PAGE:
(CNN) -- With one 4½-hour flight Friday, the new spacecraft series that NASA hopes will take astronauts to Mars passed its first test above Earth.

NASA's Orion capsule -- part of America's bid to take crews beyond low-Earth orbit for the first time since the Apollo missions -- splashed down in the Pacific Ocean on Friday morning after lapping the planet twice on an uncrewed test flight.

The cone-shaped craft, slowed by a series of parachutes, settled onto the water at 8:29 a.m. PT (11:29 a.m. ET) about 600 miles southwest of San Diego.

"America has driven a golden spike as it crosses a bridge into the future," a NASA announcer said as the capsule bobbed on the ocean's surface during the agency's TV broadcast of the event.

The flight took Orion farther from Earth than any craft designed for human flight since the Apollo 17 mission to the moon in 1972 -- a confidence builder for a program that NASA hopes will take its first human crew into space in 2021.

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Photos: Orion -- NASA's next giant leap "It appears that Orion and the Delta IV Heavy (rocket) were nearly flawless," program manager Mark Geyer told reporters.

Orion, a crew module designed to carry up to six astronauts, soared into the Florida sky at 7:05 a.m. ET from Cape Canaveral atop a Delta IV Heavy rocket. The assembly shed its boosters before the rocket's second stage lifted Orion into low-Earth orbit in minutes.

Two hours later, a milestone: The second stage lifted Orion higher for its second orbit, about 3,600 miles above Earth, or 15 times higher than the International Space Station.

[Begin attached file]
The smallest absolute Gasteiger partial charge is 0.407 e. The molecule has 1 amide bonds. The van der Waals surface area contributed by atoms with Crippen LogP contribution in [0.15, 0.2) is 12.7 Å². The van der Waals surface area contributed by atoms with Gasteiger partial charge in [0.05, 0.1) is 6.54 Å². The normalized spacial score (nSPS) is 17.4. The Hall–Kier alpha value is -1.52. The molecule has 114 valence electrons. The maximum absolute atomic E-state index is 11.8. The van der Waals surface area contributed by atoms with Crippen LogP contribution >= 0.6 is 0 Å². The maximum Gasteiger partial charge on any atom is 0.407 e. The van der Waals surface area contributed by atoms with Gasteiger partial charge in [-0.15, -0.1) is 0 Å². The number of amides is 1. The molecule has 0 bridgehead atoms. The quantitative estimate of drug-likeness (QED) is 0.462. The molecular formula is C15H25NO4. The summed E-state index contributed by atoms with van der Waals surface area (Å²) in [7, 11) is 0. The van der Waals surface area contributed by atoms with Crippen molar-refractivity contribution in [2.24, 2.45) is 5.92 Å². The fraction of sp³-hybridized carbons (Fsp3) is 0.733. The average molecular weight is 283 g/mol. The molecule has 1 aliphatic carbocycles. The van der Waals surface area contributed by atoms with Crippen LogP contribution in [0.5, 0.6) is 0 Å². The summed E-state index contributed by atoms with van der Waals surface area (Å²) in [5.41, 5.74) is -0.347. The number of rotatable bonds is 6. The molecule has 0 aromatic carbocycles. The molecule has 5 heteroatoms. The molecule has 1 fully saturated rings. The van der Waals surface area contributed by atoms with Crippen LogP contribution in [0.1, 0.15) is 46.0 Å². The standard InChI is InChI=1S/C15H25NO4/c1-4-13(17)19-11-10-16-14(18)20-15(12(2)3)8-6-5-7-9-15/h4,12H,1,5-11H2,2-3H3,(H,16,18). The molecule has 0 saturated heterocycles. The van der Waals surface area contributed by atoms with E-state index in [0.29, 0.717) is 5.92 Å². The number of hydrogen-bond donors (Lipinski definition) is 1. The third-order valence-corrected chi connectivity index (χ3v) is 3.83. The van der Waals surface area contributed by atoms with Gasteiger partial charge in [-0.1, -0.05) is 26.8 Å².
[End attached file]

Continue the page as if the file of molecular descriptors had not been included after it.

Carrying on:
"A human-rated system hasn't gone that far since 1972. ... That reminded us that here we are again, now, the United States leading exploration out into the solar system," Geyer said.

After the splashdown, crews from two Navy recovery ships were working to collect the craft.

It was a crucial test for the capsule: NASA wants to prove flight and re-entry abilities before it carries astronauts.

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 Long March-2F/H rocket carrying the unmanned spacecraft Shenzhou-VIII blasts off from the Jiuquan Satellite Launch Centre in the northwestern province of Gansu at 5:58 am (2158 GMT) on November 1, 2011 (AFP Photo)

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China's rockets to use pollution-free propellants

China's next generation carrier rockets using non-polluting propellants may fly as early as 2015, a top space scientist revealed on Monday.

The rockets fueled by liquid oxygen and diesel as well as liquid oxygen and liquid hydrogen, will make their maiden flights within the next two years, Lei Fanpei, chairman of the China Aerospace Science and Technology Corporation, the main contractor for the country's space program, said in an interview with Xinhua.

The next generation will include the heavy Long March-5 and the smaller Long March-7. It will take about 15 years for an overall upgrading.

The Long March-5 will have a payload capacity of 25 tonnes to low Earth orbits, or 14 tonnes to geostationary transfer orbit, about twice the current capacity, and could be a serious competitor to the U.S. Delta-4H.

The Long March-7 will carry up to 13.5 tonnes to low Earth orbit or 5.5 tonnes to sun-synchronous orbit at a height of 700 km. It will carry cargo craft for the planned space station. Its maiden flight should be next year.


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